Editorial – Opening doors is possible

Jeff Burgar

Are there any jobs in the High Prairie area? You know, if people are looking for work, are there any jobs out there for them?

This is sort of important, as we will explain.

You may hear it said quite often, “If people really want to work, there are lots of jobs for them.” That’s only part of an answer. The next part might start out with “ifs” about the kind of job available.

– If they don’t mind getting out of bed at 6 a.m.
– If they don’t mind commuting for an hour or two each day.
– If they don’t mind getting their hands dirty.
– If they don’t mind working for minimum wage [not that bad actually, as it will possibly soon be $15 per hour].
– If they don’t mind working part-time, or maybe at two or three part-time jobs.

Still more part of an answer might say, “Sure, lots of jobs for qualified nurses, experienced computer programmers, instructors with degrees, and on and on.”

So, are their really lots of jobs crying for people? Does anybody really know?

We ask this because you may know, there are hundreds of thousands, if not millions, of people around the world running from the disasters that used to be their homes. Can we make room for them in High Prairie? The entire High Prairie region? Any place in northern Alberta? We should be able to, if we have jobs for them.

There isn’t much point in bringing refugees from WarTownTown, Africa or EastBombedOut, Syria if there is no work. It’s just as pointless as opening all of Canada to refugees. Sure we want to help people and families, but we have enough problems building pipelines, getting clean water on First Nations, dealing with homeless and so much more, should our country take on even more, even if it is the “right” thing to do?

Good question. But one step at a time!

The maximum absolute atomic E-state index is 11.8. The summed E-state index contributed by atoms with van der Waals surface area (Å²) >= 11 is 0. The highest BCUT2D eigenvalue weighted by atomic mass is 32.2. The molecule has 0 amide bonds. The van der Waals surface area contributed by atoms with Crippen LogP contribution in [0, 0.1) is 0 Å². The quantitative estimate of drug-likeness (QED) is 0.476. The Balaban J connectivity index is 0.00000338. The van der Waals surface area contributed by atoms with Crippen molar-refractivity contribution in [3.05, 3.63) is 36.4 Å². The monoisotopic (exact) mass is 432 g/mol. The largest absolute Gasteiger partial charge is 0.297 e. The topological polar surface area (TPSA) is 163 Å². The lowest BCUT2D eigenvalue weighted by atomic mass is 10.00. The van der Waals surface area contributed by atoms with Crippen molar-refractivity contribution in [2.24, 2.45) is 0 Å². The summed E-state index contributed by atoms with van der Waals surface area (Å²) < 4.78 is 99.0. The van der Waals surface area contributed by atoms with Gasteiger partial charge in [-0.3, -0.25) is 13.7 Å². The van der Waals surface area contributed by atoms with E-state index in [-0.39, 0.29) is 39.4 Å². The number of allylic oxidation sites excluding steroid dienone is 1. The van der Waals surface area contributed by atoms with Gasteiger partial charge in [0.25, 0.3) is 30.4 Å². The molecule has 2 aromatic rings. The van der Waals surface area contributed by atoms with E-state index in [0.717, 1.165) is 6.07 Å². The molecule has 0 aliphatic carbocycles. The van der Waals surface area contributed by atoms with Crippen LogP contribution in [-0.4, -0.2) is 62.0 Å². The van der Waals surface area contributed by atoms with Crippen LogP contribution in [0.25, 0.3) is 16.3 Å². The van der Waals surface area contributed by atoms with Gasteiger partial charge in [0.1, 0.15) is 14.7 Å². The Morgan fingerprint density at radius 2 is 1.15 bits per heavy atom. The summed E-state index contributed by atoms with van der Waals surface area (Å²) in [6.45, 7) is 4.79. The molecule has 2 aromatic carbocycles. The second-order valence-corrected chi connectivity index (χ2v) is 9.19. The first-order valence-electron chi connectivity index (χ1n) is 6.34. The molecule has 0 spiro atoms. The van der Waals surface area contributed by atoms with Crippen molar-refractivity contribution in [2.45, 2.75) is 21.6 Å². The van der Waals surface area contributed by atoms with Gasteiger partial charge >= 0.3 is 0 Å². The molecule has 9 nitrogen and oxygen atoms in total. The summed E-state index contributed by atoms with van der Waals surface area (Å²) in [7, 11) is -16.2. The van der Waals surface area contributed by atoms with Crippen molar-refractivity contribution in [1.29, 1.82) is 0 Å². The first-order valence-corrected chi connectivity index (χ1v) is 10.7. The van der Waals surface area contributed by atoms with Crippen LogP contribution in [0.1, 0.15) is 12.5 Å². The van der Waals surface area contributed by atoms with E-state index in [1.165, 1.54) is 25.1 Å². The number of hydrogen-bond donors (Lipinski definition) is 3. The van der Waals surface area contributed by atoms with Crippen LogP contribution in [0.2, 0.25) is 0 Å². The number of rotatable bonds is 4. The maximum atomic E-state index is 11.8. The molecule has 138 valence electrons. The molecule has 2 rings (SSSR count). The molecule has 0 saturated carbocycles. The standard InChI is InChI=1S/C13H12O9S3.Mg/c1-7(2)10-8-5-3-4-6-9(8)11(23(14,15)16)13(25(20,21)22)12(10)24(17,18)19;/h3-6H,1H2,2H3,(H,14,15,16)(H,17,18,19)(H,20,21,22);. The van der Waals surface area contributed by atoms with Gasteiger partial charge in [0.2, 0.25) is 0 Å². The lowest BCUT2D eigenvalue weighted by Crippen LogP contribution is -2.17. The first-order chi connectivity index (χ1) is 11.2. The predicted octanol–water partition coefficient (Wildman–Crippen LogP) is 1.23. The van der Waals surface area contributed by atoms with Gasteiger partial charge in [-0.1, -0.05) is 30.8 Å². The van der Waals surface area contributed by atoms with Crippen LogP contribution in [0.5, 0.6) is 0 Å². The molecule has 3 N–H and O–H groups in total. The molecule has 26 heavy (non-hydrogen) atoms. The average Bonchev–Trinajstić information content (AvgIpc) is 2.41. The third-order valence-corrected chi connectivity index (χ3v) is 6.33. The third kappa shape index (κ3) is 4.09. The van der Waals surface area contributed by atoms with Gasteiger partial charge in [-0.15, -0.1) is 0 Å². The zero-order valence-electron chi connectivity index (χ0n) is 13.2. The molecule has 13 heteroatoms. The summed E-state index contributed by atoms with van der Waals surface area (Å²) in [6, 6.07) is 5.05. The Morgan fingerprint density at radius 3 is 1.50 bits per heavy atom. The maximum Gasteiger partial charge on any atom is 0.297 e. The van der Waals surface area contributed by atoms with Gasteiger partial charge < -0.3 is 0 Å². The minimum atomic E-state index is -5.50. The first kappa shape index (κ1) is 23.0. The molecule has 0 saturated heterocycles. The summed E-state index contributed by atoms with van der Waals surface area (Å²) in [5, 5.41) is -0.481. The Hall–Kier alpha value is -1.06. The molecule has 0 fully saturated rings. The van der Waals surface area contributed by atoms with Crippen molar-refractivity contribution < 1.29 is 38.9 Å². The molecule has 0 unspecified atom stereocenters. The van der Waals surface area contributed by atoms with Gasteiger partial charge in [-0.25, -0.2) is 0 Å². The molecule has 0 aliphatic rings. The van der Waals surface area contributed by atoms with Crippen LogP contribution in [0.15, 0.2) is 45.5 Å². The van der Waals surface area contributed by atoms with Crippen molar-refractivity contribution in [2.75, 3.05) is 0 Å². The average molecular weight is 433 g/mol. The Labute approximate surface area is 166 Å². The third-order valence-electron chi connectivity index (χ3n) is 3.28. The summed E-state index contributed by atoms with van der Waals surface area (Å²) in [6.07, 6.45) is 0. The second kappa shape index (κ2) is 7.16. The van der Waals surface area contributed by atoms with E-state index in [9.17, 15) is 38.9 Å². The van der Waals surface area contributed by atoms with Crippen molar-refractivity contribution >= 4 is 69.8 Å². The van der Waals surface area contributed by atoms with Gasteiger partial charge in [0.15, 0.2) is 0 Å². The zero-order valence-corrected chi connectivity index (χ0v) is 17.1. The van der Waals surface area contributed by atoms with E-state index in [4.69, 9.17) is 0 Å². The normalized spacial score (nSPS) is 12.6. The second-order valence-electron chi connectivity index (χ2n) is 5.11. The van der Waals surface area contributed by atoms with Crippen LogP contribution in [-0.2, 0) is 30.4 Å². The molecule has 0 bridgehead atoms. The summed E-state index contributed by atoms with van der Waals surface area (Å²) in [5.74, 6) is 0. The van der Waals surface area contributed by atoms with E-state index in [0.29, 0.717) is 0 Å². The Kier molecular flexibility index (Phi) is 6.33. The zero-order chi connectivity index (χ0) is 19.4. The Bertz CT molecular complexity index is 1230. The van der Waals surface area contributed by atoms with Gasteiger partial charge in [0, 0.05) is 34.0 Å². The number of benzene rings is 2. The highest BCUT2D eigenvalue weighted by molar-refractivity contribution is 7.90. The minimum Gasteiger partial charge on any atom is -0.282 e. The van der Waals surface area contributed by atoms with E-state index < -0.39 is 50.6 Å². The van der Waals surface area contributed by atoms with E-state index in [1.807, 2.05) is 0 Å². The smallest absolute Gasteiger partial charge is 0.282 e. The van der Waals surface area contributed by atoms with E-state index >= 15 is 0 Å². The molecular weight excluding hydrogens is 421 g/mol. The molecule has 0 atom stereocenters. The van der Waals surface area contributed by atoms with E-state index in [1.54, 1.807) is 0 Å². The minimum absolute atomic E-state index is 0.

First step, if there are jobs, is it a problem opening our communities to people who want to work?

The first part of an answer to those questions is of course, jobs. Will these people fill jobs needing filling? Can they fill empty jobs? Stepping through this, once they are here, working, are there places to live? Will they be able to support their families if they have them? Will they fit into the community? Will schools be able to take in children? On and on!

Drummondville, Quebec, is jumping at the opportunity, as they see it. Most refugees and immigrants there are settling in Montreal. Drummondville is bringing busload after busload of potential citizens to their town.

News reports of refugees “flooding” Canadian borders tend to exaggerate. Even the overwhelming numbers of Central Americans entering the United States is tiny, compared to the entire population of American. As an example, 600,000 illegals will likely enter American this year from Mexico. If the High Prairie area accepted its “fair share” of the illegals, there would be 20 new people in the region. Maybe five or six families.

Do we have jobs for them?


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